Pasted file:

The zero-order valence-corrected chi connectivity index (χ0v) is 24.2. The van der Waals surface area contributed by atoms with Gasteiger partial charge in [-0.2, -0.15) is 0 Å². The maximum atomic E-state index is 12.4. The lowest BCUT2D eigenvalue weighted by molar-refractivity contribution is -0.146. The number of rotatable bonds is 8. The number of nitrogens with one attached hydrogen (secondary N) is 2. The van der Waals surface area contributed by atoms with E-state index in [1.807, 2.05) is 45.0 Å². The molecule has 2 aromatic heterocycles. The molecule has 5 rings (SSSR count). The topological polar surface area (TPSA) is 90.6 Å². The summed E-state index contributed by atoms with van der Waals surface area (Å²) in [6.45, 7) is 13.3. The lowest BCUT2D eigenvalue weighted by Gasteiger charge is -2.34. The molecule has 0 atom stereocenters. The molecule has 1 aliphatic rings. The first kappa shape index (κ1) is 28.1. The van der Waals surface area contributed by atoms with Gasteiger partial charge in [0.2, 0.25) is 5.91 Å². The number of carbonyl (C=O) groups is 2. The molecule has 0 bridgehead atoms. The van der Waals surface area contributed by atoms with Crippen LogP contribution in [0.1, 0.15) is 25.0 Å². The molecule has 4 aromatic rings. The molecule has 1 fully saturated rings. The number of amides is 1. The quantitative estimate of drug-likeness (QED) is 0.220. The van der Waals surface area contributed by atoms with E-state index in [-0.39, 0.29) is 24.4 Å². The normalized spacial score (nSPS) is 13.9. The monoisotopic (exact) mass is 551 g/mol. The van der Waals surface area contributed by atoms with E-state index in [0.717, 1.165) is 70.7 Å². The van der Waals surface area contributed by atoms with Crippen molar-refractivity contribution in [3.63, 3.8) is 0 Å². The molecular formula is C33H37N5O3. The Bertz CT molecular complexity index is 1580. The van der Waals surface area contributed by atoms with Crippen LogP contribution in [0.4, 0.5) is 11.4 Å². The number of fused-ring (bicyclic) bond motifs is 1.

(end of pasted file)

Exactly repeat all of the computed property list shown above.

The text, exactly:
The zero-order valence-corrected chi connectivity index (χ0v) is 24.2. The van der Waals surface area contributed by atoms with Gasteiger partial charge in [-0.2, -0.15) is 0 Å². The maximum atomic E-state index is 12.4. The lowest BCUT2D eigenvalue weighted by molar-refractivity contribution is -0.146. The number of rotatable bonds is 8. The number of nitrogens with one attached hydrogen (secondary N) is 2. The van der Waals surface area contributed by atoms with E-state index in [1.807, 2.05) is 45.0 Å². The molecule has 2 aromatic heterocycles. The molecule has 5 rings (SSSR count). The topological polar surface area (TPSA) is 90.6 Å². The summed E-state index contributed by atoms with van der Waals surface area (Å²) in [6.45, 7) is 13.3. The lowest BCUT2D eigenvalue weighted by Gasteiger charge is -2.34. The molecule has 0 atom stereocenters. The molecule has 1 aliphatic rings. The first kappa shape index (κ1) is 28.1. The van der Waals surface area contributed by atoms with Gasteiger partial charge in [0.2, 0.25) is 5.91 Å². The number of carbonyl (C=O) groups is 2. The molecule has 0 bridgehead atoms. The van der Waals surface area contributed by atoms with Crippen LogP contribution in [0.1, 0.15) is 25.0 Å². The molecule has 4 aromatic rings. The molecule has 1 fully saturated rings. The number of amides is 1. The quantitative estimate of drug-likeness (QED) is 0.220. The van der Waals surface area contributed by atoms with E-state index in [-0.39, 0.29) is 24.4 Å². The normalized spacial score (nSPS) is 13.9. The monoisotopic (exact) mass is 551 g/mol. The van der Waals surface area contributed by atoms with E-state index in [0.717, 1.165) is 70.7 Å². The van der Waals surface area contributed by atoms with Crippen molar-refractivity contribution in [3.63, 3.8) is 0 Å². The molecular formula is C33H37N5O3. The Bertz CT molecular complexity index is 1580. The van der Waals surface area contributed by atoms with Crippen LogP contribution in [0.4, 0.5) is 11.4 Å². The number of fused-ring (bicyclic) bond motifs is 1.